July/August 2015 LACBA MCLE Test and Answer Sheet

Test No. 248: Malpractice Expertise

To access the article related to this test, please click here.

 
Instructions for Obtaining MCLE Credit

The Los Angeles County Bar Association certifies that this activity has been approved for Minimum Continuing Legal Education credit by the State Bar of California in the amount of 1 hour. To apply for credit, please follow the instructions.

1. Study the CLE article.

2. Answer the test questions by marking the appropriate boxes. Each question has only one answer.

3. Photocopies of this answer sheet may be submitted; however, this form should not be enlarged or reduced. Mail the answer sheet and the $20 testing fee ($25 for non-LACBA members) to:

Los Angeles Lawyer
MCLE Test
P.O. Box 55020
Los Angeles, CA 90055

Make checks payable to Los Angeles Lawyer.

4. You can also fill in the test form and submit it directly to LACBA by clicking "Submit." To submit your test answers online you will need to pay by credit card. After submitting your answers you will be presented with a screen requesting payment information. This information will be submitted in a secure mode which will allow you to safely transmit your credit card number over the Internet. If you prefer not to pay by credit card, please print this answer sheet and submit your responses by regular mail.

5. Within six weeks, Los Angeles Lawyer will return your test with the correct answers, a rationale for the correct answers, and a certificate verifying the CLE credit you earned through this self-assessment activity.

6. For future reference, please retain the CLE test materials returned to you.


 

Test Sheet
 



  
Mark your answers to the test by clicking next to your choice.  All questions must be answered.  Each question has only one answer. This test is worth 1 hour of credit.*

1. The requirement for expert testimony in any legal dispute is subject to detailed statutory analysis.


2. The elements of a legal malpractice claim are 1) the duty of the attorney to use such skill, prudence, and diligence as members of his or her profession commonly possess and exercise, 2) a breach of that duty, 3) a proximate causal connection between the breach and the resulting injury, and 4) actual loss or damage resulting from the attorney's negligence.


3. Expert testimony in a legal malpractice action is admissible as to the elements of the existence of a duty and breach of that duty.


4. The elements of a breach of fiduciary are the same as those for a legal malpractice claim.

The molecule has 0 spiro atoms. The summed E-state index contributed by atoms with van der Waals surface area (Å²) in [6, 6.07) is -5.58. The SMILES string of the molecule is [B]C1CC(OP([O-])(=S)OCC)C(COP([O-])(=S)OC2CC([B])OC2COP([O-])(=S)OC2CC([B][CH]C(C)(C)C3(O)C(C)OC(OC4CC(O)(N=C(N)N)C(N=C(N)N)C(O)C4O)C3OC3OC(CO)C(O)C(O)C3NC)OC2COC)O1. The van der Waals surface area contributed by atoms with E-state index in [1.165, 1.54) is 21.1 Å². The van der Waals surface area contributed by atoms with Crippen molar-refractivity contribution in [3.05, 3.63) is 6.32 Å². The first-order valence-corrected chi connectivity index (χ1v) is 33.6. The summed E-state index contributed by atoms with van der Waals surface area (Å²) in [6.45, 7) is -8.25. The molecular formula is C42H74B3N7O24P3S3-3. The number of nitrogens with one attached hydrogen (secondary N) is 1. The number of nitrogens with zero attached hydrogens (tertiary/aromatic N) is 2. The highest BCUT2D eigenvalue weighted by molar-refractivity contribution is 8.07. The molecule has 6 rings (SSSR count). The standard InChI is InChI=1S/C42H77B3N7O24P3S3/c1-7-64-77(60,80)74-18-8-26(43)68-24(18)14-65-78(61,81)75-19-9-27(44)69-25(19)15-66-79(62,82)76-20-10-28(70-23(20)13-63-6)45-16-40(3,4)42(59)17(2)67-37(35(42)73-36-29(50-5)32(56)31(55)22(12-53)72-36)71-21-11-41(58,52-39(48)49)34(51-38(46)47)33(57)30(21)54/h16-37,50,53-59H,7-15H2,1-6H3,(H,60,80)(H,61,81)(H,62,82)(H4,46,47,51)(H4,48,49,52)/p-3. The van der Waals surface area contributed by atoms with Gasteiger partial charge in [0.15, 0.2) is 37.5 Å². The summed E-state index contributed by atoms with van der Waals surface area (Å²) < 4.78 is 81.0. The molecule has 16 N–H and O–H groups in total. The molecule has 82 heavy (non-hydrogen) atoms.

5. The trial judge decides whether expert testimony is admissible.


6. The standards for admitting expert testimony are whether the opinion relates "to a subject that is sufficiently beyond common experience" and is "based on matter...of a type that reasonably may be relied upon by an expert in forming an opinion...."


7. Expert testimony in a legal malpractice case is not admissible if it invades the province of the jury to decide the case.


8. Expert testimony must be used in every legal malpractice case.


9. An expert is needed in a legal malpractice action if the attorney held himself or herself out as a legal specialist and the claim against the attorney is related to that expertise.


10. Day v. Rosenthal, because of its extraordinary facts, is an exception to the general proposition that expert testimony is required in legal malpractice cases.


11. An expert is not needed in a court trial, as opposed to a jury trial, regarding legal malpractice if the attorney held himself or herself out as a legal specialist and the claim against the attorney is related to that expertise.


12. If the attorney held himself or herself out as a legal specialist, and the claim relates to that expertise, the expert testimony should be whether a reasonably prudent specialist in that area of expertise would have acted differently or the same as did the defendant attorney.


A legal malpractice claim can ordinarily be proven without an expert testifying about the applicable standard of care and the breach of that duty.


14. Experts in a legal malpractice case regarding whether a legal specialist breached his or her duty of care should be knowledgeable in the same specialty.


15. An expert is not needed in a legal malpractice claim if the attorney's performance is so clearly contrary to established standards that a trier of fact may find professional negligence unassisted by expert testimony.


16. A critical finding by the trial judge whether expert testimony is required in a legal malpractice claim is the amount of the claimed loss or damages.


17. An expert is not required in a legal malpractice action if it is common knowledge that an attorney must perform a particular duty or act..


18. Expert testimony is needed in a malpractice action if the question for the trier of fact is whether an expert in admiralty law would have acted differently than did the defendant attorney.


19. Expert testimony is required if a client has sued the former attorney only for breach of fiduciary duty.


20. Expert testimony in a legal malpractice case may be used to show what a reasonable trier of fact would have done in the underlying case.


Before clicking the Submit button, please verify that all questions have been answered. An error message will appear if not all questions are answered.

* The Los Angeles County Bar Association has been approved as a continuing legal education provider of Minimum Continuing Legal Education credit by the State Bar of California. This self-assessment activity will qualify for Minimum Continuing Legal Education legal ethics credit by the State Bar of California in the amount of one hour.